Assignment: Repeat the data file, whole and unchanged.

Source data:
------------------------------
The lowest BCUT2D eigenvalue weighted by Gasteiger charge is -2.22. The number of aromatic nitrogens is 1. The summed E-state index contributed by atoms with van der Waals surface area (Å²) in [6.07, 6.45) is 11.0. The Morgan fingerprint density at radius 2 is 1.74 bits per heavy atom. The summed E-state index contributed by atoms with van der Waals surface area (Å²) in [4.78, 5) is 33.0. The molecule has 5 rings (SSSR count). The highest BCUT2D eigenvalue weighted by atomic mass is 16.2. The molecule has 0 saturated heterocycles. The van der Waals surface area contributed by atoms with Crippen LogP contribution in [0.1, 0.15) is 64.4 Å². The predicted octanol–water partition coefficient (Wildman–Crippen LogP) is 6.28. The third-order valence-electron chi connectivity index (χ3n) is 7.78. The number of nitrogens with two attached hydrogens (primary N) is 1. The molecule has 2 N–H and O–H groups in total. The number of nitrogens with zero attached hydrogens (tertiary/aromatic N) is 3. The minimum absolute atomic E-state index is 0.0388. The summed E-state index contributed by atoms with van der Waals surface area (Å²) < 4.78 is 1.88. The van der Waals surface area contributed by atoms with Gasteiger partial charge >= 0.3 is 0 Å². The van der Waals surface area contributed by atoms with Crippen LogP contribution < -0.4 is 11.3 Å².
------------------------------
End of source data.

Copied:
The lowest BCUT2D eigenvalue weighted by Gasteiger charge is -2.22. The number of aromatic nitrogens is 1. The summed E-state index contributed by atoms with van der Waals surface area (Å²) in [6.07, 6.45) is 11.0. The Morgan fingerprint density at radius 2 is 1.74 bits per heavy atom. The summed E-state index contributed by atoms with van der Waals surface area (Å²) in [4.78, 5) is 33.0. The molecule has 5 rings (SSSR count). The highest BCUT2D eigenvalue weighted by atomic mass is 16.2. The molecule has 0 saturated heterocycles. The van der Waals surface area contributed by atoms with Crippen LogP contribution in [0.1, 0.15) is 64.4 Å². The predicted octanol–water partition coefficient (Wildman–Crippen LogP) is 6.28. The third-order valence-electron chi connectivity index (χ3n) is 7.78. The number of nitrogens with two attached hydrogens (primary N) is 1. The molecule has 2 N–H and O–H groups in total. The number of nitrogens with zero attached hydrogens (tertiary/aromatic N) is 3. The minimum absolute atomic E-state index is 0.0388. The summed E-state index contributed by atoms with van der Waals surface area (Å²) < 4.78 is 1.88. The van der Waals surface area contributed by atoms with Gasteiger partial charge >= 0.3 is 0 Å². The van der Waals surface area contributed by atoms with Crippen LogP contribution < -0.4 is 11.3 Å².